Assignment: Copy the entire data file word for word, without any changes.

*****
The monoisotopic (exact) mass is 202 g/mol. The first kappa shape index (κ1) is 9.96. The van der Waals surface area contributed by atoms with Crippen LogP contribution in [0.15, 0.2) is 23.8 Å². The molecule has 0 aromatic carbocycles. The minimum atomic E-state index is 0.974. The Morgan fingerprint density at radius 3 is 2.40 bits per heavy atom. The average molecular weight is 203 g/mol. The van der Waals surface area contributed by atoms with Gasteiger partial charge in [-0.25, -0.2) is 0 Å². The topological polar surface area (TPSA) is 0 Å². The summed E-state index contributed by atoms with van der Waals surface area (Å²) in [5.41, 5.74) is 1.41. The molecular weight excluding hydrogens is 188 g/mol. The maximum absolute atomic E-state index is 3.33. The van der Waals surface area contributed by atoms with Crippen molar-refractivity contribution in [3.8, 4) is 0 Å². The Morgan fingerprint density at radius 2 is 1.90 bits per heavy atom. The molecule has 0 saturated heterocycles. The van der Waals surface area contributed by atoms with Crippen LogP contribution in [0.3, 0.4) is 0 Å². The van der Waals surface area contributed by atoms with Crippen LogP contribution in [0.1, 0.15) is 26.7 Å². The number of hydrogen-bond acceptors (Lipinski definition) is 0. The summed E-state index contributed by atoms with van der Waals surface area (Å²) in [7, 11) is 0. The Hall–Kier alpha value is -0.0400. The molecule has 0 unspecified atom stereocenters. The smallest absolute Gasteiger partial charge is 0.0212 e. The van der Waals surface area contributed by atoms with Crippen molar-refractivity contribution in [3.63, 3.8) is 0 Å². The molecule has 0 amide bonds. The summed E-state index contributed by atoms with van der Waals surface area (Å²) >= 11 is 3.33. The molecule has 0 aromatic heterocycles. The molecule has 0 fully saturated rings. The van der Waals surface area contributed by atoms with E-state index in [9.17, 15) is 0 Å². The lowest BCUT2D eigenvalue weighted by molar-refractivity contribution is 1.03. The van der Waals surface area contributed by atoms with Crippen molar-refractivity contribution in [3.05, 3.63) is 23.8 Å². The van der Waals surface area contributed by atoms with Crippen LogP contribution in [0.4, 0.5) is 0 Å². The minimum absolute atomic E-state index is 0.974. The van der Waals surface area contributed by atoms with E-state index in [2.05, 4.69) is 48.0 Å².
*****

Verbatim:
The monoisotopic (exact) mass is 202 g/mol. The first kappa shape index (κ1) is 9.96. The van der Waals surface area contributed by atoms with Crippen LogP contribution in [0.15, 0.2) is 23.8 Å². The molecule has 0 aromatic carbocycles. The minimum atomic E-state index is 0.974. The Morgan fingerprint density at radius 3 is 2.40 bits per heavy atom. The average molecular weight is 203 g/mol. The van der Waals surface area contributed by atoms with Gasteiger partial charge in [-0.25, -0.2) is 0 Å². The topological polar surface area (TPSA) is 0 Å². The summed E-state index contributed by atoms with van der Waals surface area (Å²) in [5.41, 5.74) is 1.41. The molecular weight excluding hydrogens is 188 g/mol. The maximum absolute atomic E-state index is 3.33. The van der Waals surface area contributed by atoms with Crippen molar-refractivity contribution in [3.8, 4) is 0 Å². The Morgan fingerprint density at radius 2 is 1.90 bits per heavy atom. The molecule has 0 saturated heterocycles. The van der Waals surface area contributed by atoms with Crippen LogP contribution in [0.3, 0.4) is 0 Å². The van der Waals surface area contributed by atoms with Crippen LogP contribution in [0.1, 0.15) is 26.7 Å². The number of hydrogen-bond acceptors (Lipinski definition) is 0. The summed E-state index contributed by atoms with van der Waals surface area (Å²) in [7, 11) is 0. The Hall–Kier alpha value is -0.0400. The molecule has 0 unspecified atom stereocenters. The smallest absolute Gasteiger partial charge is 0.0212 e. The van der Waals surface area contributed by atoms with Crippen molar-refractivity contribution in [3.63, 3.8) is 0 Å². The molecule has 0 amide bonds. The summed E-state index contributed by atoms with van der Waals surface area (Å²) >= 11 is 3.33. The molecule has 0 aromatic heterocycles. The molecule has 0 fully saturated rings. The van der Waals surface area contributed by atoms with E-state index in [9.17, 15) is 0 Å². The lowest BCUT2D eigenvalue weighted by molar-refractivity contribution is 1.03. The van der Waals surface area contributed by atoms with Crippen molar-refractivity contribution in [3.05, 3.63) is 23.8 Å². The van der Waals surface area contributed by atoms with Crippen LogP contribution in [0.4, 0.5) is 0 Å². The minimum absolute atomic E-state index is 0.974. The van der Waals surface area contributed by atoms with E-state index in [2.05, 4.69) is 48.0 Å².